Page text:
Chile – Day 2 – Santiago

Today we woke up at 7:00am. We got ready fairly quickly and then walked to a nearby Starbucks. I had a regular drip coffee and C had a Chai Tea Latte. We then walked back to Santa Lucia Hill and explored the hill. Santa Lucia Hill sits on top of a volcano that last erupted an estimated 15 million years ago. On top of the hill is a beautiful park, chapel, and Fort Hidalgo. Fort Hidalgo was recently restored and reopened to the public and traditionally a cannon shot is fired at exactly noon.

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After exploring Santa Lucia Hill we walked over to Plaza De Armas. Plaza De Armas is the main square of Santiago. It is the centerpiece of the initial layout of Santiago and the square grid pattern of the city was laid out from here. Santiago (officially known as Santiago de Chile) was originally founded in 1541 by the Spanish conqueror Pedro de Valdivia. Santiago has a population of 6.3 million people and is home to 40% of the entire population of Chile.

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Right across from Plaza De Armas is Cathedral Metropolitana de Santiago which took 52 years to build and was first opened in 1800. Previous cathedrals stood in its spot but were destroyed by earthquakes. Chile is known to have some of the world’s largest earthquakes in recorded history, with the largest being the 9.5 magnitude earthquake on May 22, 1960 near Valdivia, Chile. That particular earthquake left 2 million Chileans homeless, killed approximately 6000 Chileans, and created Tsunami’s that reached as far as Honshu, Japan. The 18 foot high waves reached Honshu about 22 hours after the earthquake and left 1600 homes destroyed and killed 185 people.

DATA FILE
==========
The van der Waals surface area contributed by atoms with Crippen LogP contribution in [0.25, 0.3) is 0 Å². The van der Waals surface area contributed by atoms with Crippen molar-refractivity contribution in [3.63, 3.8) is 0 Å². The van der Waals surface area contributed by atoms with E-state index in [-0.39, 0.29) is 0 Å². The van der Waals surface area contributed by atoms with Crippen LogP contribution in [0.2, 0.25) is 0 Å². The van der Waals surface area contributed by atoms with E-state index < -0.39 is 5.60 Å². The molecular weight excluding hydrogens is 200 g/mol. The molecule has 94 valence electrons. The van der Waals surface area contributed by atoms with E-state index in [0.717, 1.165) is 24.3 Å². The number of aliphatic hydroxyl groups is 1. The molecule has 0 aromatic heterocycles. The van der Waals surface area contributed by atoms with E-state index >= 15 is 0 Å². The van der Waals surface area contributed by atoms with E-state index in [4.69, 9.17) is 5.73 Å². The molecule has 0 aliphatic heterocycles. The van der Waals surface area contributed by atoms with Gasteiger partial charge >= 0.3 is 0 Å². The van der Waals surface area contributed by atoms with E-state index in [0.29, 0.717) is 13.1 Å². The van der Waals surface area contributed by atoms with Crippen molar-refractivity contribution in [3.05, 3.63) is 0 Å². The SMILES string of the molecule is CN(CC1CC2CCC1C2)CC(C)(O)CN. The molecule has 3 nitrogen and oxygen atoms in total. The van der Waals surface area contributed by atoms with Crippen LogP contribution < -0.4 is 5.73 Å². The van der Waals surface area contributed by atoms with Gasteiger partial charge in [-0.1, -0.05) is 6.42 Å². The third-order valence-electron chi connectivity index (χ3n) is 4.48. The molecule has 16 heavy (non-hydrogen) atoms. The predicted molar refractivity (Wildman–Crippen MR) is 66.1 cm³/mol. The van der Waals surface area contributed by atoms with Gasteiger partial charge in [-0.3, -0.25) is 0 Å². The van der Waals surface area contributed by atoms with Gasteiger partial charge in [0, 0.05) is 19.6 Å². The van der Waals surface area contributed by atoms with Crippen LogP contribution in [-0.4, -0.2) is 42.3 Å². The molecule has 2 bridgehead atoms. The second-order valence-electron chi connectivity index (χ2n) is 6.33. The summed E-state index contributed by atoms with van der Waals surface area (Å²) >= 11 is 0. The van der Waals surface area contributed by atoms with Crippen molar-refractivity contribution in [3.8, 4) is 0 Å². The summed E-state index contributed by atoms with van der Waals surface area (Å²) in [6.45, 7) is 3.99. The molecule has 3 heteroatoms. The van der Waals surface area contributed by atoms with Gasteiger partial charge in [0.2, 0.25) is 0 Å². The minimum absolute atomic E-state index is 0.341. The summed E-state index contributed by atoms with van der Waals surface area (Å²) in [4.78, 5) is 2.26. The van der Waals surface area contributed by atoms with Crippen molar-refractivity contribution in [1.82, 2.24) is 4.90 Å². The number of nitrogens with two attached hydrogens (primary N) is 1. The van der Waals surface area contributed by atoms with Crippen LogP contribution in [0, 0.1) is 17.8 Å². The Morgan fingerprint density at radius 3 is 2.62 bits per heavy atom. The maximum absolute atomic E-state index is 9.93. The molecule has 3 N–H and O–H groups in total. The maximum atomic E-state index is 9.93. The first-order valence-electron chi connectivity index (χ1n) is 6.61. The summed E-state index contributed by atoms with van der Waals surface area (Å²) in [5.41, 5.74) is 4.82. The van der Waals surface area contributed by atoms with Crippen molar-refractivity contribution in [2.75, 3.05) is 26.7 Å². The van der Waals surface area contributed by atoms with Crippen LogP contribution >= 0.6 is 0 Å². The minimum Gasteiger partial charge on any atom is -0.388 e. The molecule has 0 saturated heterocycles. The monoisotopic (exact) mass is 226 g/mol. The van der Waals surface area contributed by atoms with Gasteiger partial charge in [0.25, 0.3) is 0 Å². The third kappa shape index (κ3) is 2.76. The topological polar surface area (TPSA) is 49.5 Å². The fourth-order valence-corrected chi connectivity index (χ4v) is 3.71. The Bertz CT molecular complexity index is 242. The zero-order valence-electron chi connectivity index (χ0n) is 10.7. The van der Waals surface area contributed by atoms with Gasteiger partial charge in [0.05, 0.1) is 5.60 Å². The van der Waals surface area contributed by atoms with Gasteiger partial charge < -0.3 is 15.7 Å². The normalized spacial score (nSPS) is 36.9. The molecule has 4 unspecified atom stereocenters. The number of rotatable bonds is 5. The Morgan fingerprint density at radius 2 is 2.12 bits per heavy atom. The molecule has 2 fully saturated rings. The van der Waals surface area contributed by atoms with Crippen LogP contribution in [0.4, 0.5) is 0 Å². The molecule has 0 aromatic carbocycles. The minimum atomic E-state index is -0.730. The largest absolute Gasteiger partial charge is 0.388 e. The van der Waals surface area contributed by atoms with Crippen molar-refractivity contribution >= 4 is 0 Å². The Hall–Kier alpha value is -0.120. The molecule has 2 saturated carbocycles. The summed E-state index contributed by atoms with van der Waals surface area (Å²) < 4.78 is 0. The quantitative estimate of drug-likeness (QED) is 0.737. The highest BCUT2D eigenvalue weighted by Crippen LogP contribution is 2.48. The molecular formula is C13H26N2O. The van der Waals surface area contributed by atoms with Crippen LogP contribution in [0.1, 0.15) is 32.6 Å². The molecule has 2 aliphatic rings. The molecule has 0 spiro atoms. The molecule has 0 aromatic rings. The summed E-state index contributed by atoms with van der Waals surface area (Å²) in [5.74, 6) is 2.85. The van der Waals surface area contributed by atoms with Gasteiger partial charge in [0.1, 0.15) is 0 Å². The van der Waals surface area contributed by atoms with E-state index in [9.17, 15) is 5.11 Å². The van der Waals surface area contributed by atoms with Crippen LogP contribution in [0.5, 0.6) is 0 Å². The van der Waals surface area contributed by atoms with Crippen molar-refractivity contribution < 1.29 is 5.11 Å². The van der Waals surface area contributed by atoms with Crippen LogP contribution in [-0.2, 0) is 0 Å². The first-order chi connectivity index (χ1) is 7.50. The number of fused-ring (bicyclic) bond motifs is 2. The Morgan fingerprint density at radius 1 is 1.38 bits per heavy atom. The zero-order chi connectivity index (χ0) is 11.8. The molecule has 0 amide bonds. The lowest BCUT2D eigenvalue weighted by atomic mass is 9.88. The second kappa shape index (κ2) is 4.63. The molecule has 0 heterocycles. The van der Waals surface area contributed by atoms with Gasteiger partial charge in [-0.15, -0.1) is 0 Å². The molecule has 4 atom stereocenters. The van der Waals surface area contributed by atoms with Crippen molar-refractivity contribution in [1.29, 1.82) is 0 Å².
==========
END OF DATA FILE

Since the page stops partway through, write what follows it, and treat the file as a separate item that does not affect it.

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After visiting the beautiful Cathedral Metropolitana de Santiago we walked through the nearby Central Market and over to Centro Cultural Estacion Mapocho, which was a former railway station (built in 1913) that was converted to a cultural center/musuem. The beautiful semi-restored train station is built in Art Nouveau style architecture, which is some of my favorite architecture, alongside Art Deco and Mid-Century Modern. You can refer back to my France blog posts, among others to see some other beautiful Art Nouveau and Art Deco architecture.

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We continued exploring the area and came across a hip modern area called Eurocentro, and narrowly avoided a protest in front of the University of Chile. There were about 30-40 armed military personnel with riot shields ready to pounce if things got out of control.

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After that we took the Yellow Metro line from Santa Ana station to Departamental station. Santiago is home to one of my favorite style of Metro systems; the rubber-tyred Metro. There are only about 25 systems like these in the world and I’ve been on about 1/4 of them. The rubber-tyred Metro was first applied to the Paris Metro in 1951, and is also used in Montreal, Canada. The benefits are better grip, quieter, and a better ride.

After exiting Departamental station we walked to the nearby community of San Miguel, which is a rundown lower income community with many tenement buildings. The appeal of this community to us was the huge open street market and the massive murals on the sides of the tenement buildings.

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We were getting hungry and were in search of Arepas, which is a Venezuelan & Columbian food that is fairly popular to Chile as well. Arepas is made of ground maize dough and is cut in half and stuffed with cheese, meat, tomatoes, etc. You can have it in many different styles. We took the Metro and walked to numerous places on google maps that supposedly sold Arepas, but sadly they were closed or didn’t sell them. We settled on some amazing freshly made pizza at a nearby restaurant. We ordered a Neapolitan style pizza, which absolutely delicious.